New project management skills required to address digital disruption

Understanding of digital tools will overlay technical project management, strategic and business management, and leadership skills, says PMI's Mark A. Langley

 
Feature image

Organisations are wasting 10 percent on every dollar spent due to poor project performance, according to the Project Management Institute’s latest report. CEO and President Mark A. Langley says the number of roles for project managers is increasing, alongside higher competition and a faster pace of change. So it’s more important than ever to find and foster the right talent and get that wastage under control. Mark explains how organisations can improve the ways they manage project management talent, and discusses the new overlay of digital tools that will supplement the PMI’s Talent Triangle: technical project management, strategy and business management, and leadership skills.

Watch our other videos with Mark A. Langley, where he discusses finding the right approach to deliver each project individually, and the importance of executive sponsorship to project and strategy success. For even more project management advice, explore the European CEO Guide to Project Management, powered by PMI.

European CEO: Mark, what role do project managers play in an organisation’s broader strategy?

Mark A. Langley: I think increasingly organisations are recognising that strategy – whether they call it strategic initiatives, or transformation, or change programmes – is implemented through projects and programmes. So the role that project managers play is really implementing strategy. And when organisations recognise that connection and invest more formally in talent that’s necessary to deliver on the strategy, they’ll have better results.

European CEO: What’s the biggest oversight that organisations make when it comes to project management talent?

Mark A. Langley: Well we see several practices that champion organisations have implemented, that makes them more successful than low performers.

The first includes adopting a formal, documented career path for project managers. So rather than leaving it as an ad-hoc role in an organisation – maybe informal, with great variability across the organisation – they’ve taken the effort and made the investment strategically to identify a role for project and programme management. That defines the duties, the responsibilities, the competencies skills and behaviours that are necessary to be successful.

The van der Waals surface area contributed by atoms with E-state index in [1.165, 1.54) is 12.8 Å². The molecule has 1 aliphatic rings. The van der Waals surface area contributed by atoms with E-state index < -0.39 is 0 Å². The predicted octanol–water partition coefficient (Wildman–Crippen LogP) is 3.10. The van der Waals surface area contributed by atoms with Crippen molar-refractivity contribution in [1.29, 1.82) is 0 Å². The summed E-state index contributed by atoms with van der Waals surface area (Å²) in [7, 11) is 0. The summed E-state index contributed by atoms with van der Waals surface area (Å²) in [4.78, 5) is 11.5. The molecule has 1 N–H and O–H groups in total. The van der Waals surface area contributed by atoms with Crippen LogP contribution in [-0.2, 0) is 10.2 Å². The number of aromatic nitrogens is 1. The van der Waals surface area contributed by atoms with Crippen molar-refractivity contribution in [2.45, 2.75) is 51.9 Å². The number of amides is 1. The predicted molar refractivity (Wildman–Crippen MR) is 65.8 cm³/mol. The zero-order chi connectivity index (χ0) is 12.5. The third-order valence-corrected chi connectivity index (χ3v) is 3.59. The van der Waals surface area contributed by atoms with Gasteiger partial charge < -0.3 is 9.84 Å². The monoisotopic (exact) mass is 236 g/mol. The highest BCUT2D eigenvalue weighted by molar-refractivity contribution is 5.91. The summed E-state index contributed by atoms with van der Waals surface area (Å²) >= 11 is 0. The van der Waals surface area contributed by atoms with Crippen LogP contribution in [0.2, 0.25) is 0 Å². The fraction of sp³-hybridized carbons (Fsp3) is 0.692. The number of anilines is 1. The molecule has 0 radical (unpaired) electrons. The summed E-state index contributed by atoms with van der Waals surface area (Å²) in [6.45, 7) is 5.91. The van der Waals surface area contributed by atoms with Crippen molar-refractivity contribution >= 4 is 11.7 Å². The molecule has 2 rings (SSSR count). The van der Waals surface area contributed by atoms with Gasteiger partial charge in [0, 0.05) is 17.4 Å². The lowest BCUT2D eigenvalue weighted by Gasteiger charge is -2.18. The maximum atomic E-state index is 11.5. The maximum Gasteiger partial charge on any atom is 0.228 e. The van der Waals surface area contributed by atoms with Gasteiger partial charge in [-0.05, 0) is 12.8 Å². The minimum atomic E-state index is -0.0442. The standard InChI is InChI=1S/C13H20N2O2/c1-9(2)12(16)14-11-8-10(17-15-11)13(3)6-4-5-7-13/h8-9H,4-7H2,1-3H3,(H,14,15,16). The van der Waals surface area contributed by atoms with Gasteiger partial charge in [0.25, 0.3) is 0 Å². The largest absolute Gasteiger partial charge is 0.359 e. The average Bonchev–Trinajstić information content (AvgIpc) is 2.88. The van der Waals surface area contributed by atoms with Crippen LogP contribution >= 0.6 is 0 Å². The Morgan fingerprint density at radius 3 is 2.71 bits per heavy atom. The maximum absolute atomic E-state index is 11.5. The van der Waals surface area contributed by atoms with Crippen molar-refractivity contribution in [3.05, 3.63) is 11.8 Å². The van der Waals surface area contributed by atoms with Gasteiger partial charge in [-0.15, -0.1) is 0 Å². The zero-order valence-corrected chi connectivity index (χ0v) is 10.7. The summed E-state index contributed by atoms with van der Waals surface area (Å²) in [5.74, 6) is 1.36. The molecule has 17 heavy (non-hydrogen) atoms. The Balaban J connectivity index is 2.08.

And in addition to that, they’ve actually implemented training and development on an ongoing basis. Because like any other role in the organisation, you need to have currency in the skills for the future, not just the work of today. So they look forward 3-5 years, and say: where are we heading from a strategic standpoint? What are the capabilities that we need? And we’ll match the skills development for our project managers in that defined career path going forward.

European CEO: What should organisations be doing now to commit to better talent development?

Mark A. Langley: Well the skillset and really the role has transitioned over the past decade or two. So while it was more of a project coordinator role, to a project manager – maybe managing artefacts of the project, schedule and budget – it’s really become very much a project leader role. And because of that, in our talent triangle, we’ve identified three critical areas. One being technical project management skills: so they’re still essential. To be successful, organisations tell us and our research proves that you need sound technical project management skills as a project manager.

But you really need two other areas. The first is strategic and business management skills. So you think about the age of digital disruption: what is the impact of that to the organisation’s strategy? And you have to have the strategy and business management skills to understand that for the organisation, and ultimately for the customer.

And the third area, and perhaps the most important in our research is leadership. They include things like organisation change management. Negotiation. Conflict resolution. These skills are really critical in terms of motivating the team, creating a vision for the team. So that for the duration, they’re performing at the highest level, ultimately to achieve and deliver on the organisation’s strategy.

European CEO: What trends are you seeing in these champion organisations that are already doing this well?

Mark A. Langley: Well I mentioned that every organisation is being disrupted digitally. And most organisations, the vast majority, recognise that they need to transform digitally over the next three years. As part of that, what we would see against our talent triangle that we discussed is, really an overlay of certain skills. And one would be digital.

So will you be using artificial intelligence in order to do your tasks more efficiently and productively? Or in the leadership side, how do you use digital to continue to move the team through successfully? And ultimately in the strategy and business management side, how does digital trends and those skills play a role in your organisation, in terms of the impact to customers, or the internal customers and the businesses that you operate in?

So organisations are broadening across that talent triangle, and putting an overlay of what’s critical for them. And I think that’s the important thing. Leading organisations, champion organisations, recognise that they need to prepare and apply the right fit of those skills to their organisation to be successful.